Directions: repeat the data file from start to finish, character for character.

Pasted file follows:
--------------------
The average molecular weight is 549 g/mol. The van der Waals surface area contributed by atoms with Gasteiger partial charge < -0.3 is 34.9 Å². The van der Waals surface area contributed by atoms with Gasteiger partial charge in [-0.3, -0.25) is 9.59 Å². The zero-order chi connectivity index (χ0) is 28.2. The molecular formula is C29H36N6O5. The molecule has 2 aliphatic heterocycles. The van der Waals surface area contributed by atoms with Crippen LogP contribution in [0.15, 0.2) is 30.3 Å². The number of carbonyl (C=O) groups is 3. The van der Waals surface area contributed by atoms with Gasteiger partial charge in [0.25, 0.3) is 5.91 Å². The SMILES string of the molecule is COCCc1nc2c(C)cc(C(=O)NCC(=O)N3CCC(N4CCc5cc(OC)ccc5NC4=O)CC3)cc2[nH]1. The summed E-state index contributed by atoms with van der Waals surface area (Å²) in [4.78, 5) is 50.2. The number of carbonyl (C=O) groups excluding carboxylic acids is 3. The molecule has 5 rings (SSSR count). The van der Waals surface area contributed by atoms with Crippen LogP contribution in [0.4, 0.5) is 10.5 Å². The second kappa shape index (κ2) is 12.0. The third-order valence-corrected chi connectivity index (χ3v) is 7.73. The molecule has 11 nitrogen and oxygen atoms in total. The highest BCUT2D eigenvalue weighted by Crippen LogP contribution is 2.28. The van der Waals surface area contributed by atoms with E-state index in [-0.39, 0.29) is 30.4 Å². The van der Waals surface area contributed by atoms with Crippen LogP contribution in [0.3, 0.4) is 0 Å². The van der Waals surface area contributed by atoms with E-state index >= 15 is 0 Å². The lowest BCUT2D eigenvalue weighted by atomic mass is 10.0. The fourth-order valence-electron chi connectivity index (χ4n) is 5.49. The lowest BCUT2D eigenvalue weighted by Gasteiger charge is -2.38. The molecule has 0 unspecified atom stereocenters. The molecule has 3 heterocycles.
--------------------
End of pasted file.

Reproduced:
The average molecular weight is 549 g/mol. The van der Waals surface area contributed by atoms with Gasteiger partial charge < -0.3 is 34.9 Å². The van der Waals surface area contributed by atoms with Gasteiger partial charge in [-0.3, -0.25) is 9.59 Å². The zero-order chi connectivity index (χ0) is 28.2. The molecular formula is C29H36N6O5. The molecule has 2 aliphatic heterocycles. The van der Waals surface area contributed by atoms with Crippen LogP contribution in [0.15, 0.2) is 30.3 Å². The number of carbonyl (C=O) groups is 3. The van der Waals surface area contributed by atoms with Gasteiger partial charge in [0.25, 0.3) is 5.91 Å². The SMILES string of the molecule is COCCc1nc2c(C)cc(C(=O)NCC(=O)N3CCC(N4CCc5cc(OC)ccc5NC4=O)CC3)cc2[nH]1. The summed E-state index contributed by atoms with van der Waals surface area (Å²) in [4.78, 5) is 50.2. The number of carbonyl (C=O) groups excluding carboxylic acids is 3. The molecule has 5 rings (SSSR count). The van der Waals surface area contributed by atoms with Crippen LogP contribution in [0.4, 0.5) is 10.5 Å². The second kappa shape index (κ2) is 12.0. The third-order valence-corrected chi connectivity index (χ3v) is 7.73. The molecule has 11 nitrogen and oxygen atoms in total. The highest BCUT2D eigenvalue weighted by Crippen LogP contribution is 2.28. The van der Waals surface area contributed by atoms with E-state index in [-0.39, 0.29) is 30.4 Å². The van der Waals surface area contributed by atoms with Crippen LogP contribution in [0.3, 0.4) is 0 Å². The van der Waals surface area contributed by atoms with E-state index >= 15 is 0 Å². The lowest BCUT2D eigenvalue weighted by atomic mass is 10.0. The fourth-order valence-electron chi connectivity index (χ4n) is 5.49. The lowest BCUT2D eigenvalue weighted by Gasteiger charge is -2.38. The molecule has 0 unspecified atom stereocenters. The molecule has 3 heterocycles.